When Do We Tell Our Kids About Our Illnesses?

When Do We Tell Our Kids About Our Illnesses?

Recently I stumbled upon a conversation on Facebook in regards to sharing our illnesses with our children. The person asked what others thought was an appropriate age to explain what was wrong with her body. The overall consensus was that there is no perfect age and that each situation is different.

Timing of illness

My symptoms began presenting themselves when my son was 10. By the time he was 13, I had already received my diagnoses of psoriasis, fibromyalgia, psoriatic arthritis, and began my battle with endometriosis. I waited until he was 13 to share this information with him. This wasn’t because I didn’t think he was ready to understand them, but instead it was because that was the point in which my diseases had turned our lives upside down. Prior to this point I was blind to the fact that life was never going to be the same. Once I acknowledge that my conditions were here to stay I wanted to let him know that just because our lifestyle had to change one thing wouldn’t and that was my love for him and his infant sister. Because he was a teenager, I also wanted him to understand that I would need him to help out more and that it was because of my illnesses and not a form of punishment. On the other hand my daughter has only known sick mommy. She was born in between my psoriasis and fibromyalgia diagnoses. She’s never known the mommy who could get through the day without a nap or who could chase her around the yard. Because of this I have always shared why mommy needs to rest or why I needed her to help me with certain chores. When and how much your disease impacts the lives of your children can help you decide when the right time to share is, what worked for my children may not for yours. When did you tell your kids?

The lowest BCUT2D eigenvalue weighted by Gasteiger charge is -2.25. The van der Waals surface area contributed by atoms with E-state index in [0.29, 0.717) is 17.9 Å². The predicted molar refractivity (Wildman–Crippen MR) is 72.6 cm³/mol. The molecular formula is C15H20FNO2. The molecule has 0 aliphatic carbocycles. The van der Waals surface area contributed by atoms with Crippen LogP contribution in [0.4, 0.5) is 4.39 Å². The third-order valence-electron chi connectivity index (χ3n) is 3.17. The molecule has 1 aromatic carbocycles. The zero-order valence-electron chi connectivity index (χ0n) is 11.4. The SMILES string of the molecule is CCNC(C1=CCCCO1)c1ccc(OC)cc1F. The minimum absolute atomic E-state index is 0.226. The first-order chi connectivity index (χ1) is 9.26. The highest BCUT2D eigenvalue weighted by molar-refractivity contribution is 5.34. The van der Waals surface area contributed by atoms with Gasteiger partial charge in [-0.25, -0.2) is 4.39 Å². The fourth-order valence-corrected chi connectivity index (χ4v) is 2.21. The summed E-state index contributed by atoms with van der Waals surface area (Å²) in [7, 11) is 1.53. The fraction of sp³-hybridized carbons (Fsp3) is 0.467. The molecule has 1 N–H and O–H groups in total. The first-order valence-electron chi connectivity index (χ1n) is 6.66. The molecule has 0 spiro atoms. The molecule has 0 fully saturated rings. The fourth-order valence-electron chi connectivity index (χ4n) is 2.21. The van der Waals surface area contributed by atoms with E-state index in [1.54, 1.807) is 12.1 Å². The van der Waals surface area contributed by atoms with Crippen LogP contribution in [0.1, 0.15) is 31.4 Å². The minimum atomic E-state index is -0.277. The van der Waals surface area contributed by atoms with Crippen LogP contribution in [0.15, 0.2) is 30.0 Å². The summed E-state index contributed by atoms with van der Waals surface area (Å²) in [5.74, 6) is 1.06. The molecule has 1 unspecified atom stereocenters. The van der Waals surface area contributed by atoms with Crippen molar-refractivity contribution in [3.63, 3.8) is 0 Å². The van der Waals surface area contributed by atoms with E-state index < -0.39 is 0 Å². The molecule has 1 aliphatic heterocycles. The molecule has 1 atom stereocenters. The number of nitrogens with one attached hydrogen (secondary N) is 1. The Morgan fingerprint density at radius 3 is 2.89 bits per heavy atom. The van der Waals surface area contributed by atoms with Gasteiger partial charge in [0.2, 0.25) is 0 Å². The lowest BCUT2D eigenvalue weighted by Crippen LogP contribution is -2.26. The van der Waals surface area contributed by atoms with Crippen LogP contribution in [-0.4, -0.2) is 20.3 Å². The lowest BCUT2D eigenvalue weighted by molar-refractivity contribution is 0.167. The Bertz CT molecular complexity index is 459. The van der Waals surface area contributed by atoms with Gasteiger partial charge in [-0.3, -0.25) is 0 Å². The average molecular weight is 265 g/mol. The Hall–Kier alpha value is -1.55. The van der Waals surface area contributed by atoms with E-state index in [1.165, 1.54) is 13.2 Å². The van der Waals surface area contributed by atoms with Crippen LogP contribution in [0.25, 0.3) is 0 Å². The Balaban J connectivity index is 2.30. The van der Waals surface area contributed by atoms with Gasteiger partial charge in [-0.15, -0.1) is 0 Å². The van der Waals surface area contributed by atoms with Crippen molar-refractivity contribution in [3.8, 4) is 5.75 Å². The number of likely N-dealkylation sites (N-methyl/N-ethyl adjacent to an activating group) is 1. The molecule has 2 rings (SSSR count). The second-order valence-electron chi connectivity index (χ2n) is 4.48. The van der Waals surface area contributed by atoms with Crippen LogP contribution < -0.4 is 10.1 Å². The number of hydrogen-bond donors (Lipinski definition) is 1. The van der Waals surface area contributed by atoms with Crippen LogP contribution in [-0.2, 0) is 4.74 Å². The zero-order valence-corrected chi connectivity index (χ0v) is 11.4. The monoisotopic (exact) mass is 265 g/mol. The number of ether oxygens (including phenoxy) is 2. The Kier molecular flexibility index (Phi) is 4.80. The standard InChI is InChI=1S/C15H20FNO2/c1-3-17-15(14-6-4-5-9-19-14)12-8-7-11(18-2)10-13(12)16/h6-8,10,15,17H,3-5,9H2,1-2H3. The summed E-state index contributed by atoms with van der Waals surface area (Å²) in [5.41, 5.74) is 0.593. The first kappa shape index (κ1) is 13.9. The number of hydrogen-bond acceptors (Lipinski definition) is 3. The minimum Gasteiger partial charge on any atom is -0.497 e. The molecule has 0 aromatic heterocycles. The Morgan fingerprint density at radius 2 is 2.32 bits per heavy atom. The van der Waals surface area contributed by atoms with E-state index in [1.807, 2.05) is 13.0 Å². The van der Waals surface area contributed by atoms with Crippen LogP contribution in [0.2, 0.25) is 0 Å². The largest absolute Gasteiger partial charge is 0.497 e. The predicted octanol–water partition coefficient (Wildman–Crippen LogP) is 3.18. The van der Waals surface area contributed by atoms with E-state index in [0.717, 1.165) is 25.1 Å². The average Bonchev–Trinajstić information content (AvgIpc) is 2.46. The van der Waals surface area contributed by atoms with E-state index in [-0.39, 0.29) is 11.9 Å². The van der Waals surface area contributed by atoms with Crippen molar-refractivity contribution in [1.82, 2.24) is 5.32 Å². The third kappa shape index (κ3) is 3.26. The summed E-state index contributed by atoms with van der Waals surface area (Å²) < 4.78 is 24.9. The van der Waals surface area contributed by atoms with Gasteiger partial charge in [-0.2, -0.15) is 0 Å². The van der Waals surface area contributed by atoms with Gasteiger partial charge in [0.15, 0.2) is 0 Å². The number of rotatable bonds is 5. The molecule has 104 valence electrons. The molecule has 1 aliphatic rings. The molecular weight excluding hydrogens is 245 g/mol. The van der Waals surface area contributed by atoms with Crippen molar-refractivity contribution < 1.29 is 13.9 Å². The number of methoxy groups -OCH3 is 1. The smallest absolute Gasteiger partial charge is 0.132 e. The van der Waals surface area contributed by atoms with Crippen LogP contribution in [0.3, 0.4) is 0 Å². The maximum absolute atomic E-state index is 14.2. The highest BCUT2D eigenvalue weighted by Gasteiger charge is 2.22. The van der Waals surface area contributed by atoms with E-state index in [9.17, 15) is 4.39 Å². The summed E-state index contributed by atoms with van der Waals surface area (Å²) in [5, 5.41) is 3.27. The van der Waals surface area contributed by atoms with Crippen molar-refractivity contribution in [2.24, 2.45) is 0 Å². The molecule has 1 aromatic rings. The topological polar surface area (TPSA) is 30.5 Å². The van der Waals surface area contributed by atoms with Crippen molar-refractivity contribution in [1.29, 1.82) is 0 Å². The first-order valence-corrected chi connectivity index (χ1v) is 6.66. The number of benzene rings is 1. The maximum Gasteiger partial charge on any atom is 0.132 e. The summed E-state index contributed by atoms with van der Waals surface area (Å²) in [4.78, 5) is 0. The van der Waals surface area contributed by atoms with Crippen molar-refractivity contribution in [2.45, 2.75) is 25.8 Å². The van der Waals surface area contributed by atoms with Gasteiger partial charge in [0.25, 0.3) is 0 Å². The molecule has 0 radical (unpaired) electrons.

How much should I share?

Since my son was older, I felt comfortable explaining my conditions and their symptoms. It was important for him to understand that this was going to be our new life as there wasn’t a cure for any of my conditions. With my daughter being born into my chronic life I rolled out the details of my illnesses in stages. During her infant and toddler years, I would explain that mommy’s body needed a nap or that we needed to play with her dolls in my bed because my body was too sore to sit on her bedroom floor. As she grew older, she grew more curious as to why mommy had so many issues and that is when I began explaining what each of my conditions were and how they affected my body. How much you share is entirely up to you and what you think your children can handle.

This article represents the opinions, thoughts, and experiences of the author; none of this content has been paid for by any advertiser. The Psoriatic-Arthritis.com team does not recommend or endorse any products or treatments discussed herein. Learn more about how we maintain editorial integrity here.

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